By April Joyner and Shariq Khan
(Reuters) – The United States Oil Fund LP, the largest oil-focused exchange-traded product (ETP) in the country, is moving to spread out its investments in oil futures in response to extreme market turbulence, it said in a filing https://bit.ly/2XWrj3L%E2%80%8B%E2%80%8B%E2%80%8B%E2%80%8B%E2%80%8B%E2%80%8B%E2%80%8B on Wednesday.
USO said it may invest about 20% of its portfolio in crude oil futures contracts on the NYMEX and ICE platforms for June, about 50% in July, 20% in August and 10% in September contracts. The fund previously invested mainly in front-month contracts.
The fund is adjusting its portfolio in response to “extraordinary market conditions,” it said in the filing.
The move is the latest effort by USO to mitigate the blow of a historic sell-off in oil, as crude markets reel from oversupply and diminished demand stemming from the coronavirus-led slowdown in global economic activity.
By diversifying its holdings in a wider range of contracts, the fund could potentially allay pressure on its shares. Later-dated oil contracts are trading at higher prices than nearer term ones.
“What that’s designed to do is dampen the downside exposure and volatility,” said Greg Trinks, head of Americas fund investment solutions at UBS Global Wealth Management.
USO ended 10.7% lower at $2.51 on Wednesday despite front-month U.S. crude futures’ settling 19.1% higher, at $13.78 a barrel. The fund traded at a steep premium to its net asset value on Tuesday after it suspended the creation of new shares.
With Wednesday’s losses, USO has fallen for nine straight sessions and plummeted nearly 50% over the past month.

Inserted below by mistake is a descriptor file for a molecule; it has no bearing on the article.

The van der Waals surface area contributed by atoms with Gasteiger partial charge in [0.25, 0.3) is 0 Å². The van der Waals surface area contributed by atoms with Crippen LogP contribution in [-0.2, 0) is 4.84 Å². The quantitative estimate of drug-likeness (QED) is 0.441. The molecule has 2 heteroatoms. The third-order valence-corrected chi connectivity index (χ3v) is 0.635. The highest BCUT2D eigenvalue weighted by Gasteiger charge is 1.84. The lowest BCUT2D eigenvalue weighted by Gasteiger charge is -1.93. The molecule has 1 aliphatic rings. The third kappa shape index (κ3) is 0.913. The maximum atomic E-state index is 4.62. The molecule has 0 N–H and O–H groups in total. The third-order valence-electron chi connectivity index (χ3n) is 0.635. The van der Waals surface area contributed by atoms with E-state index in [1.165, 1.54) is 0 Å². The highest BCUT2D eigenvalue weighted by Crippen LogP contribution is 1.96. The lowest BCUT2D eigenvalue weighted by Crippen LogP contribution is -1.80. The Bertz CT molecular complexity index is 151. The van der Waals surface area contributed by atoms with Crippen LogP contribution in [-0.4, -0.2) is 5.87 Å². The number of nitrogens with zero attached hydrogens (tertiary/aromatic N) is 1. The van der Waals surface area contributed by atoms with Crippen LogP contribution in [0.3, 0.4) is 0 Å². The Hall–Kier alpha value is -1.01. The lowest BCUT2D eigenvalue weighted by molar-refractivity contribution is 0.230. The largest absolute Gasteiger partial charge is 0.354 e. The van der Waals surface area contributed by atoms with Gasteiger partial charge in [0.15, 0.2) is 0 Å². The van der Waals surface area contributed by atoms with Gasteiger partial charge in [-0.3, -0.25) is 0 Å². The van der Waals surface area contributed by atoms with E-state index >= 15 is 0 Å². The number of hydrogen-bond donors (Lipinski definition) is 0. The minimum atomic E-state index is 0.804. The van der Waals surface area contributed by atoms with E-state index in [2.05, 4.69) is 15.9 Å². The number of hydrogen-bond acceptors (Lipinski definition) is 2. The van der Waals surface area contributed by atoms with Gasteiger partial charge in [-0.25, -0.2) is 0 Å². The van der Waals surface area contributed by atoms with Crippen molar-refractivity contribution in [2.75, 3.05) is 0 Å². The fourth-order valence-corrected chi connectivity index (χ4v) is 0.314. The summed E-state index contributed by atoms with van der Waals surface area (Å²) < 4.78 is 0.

Despite the declines, the fund has continued garnering inflows from investors seeking to position for a possible rebound in oil prices. The ETP had $538 million in net deposits on Tuesday, according to Refinitiv.
Exchange-traded products are a popular way for individual investors to bet on moves in crude prices, as trading commodity futures can be difficult for retail market participants.
The turbulence in oil markets has caught some investors wrongfooted. Those holding May U.S. crude futures, for instance, saw steep losses as the contracts fell below zero on Monday. Interactive Brokers Group Inc said on Tuesday it had incurred an $88 million provisionary loss, as customer accounts with positions in the May futures triggered margin calls.
USO did not hold May futures at the time. But a persistent shortage of oil storage capacity could push down prices of oil futures again, as well as the ETPs that hold them.
“There’s a good argument to say at some point oil prices should be negative,” said David Miller, chief investment officer at Catalyst Funds. “There’s nothing ETPs can really do about that if that turns out to be the case.”
(Reporting by Shariq Khan in Bengaluru and April Joyner in New York; Additional reporting by Tim McLaughlin; Editing by Shounak Dasgupta, Leslie Adler, Ira Iosebashvili and Tom Brown)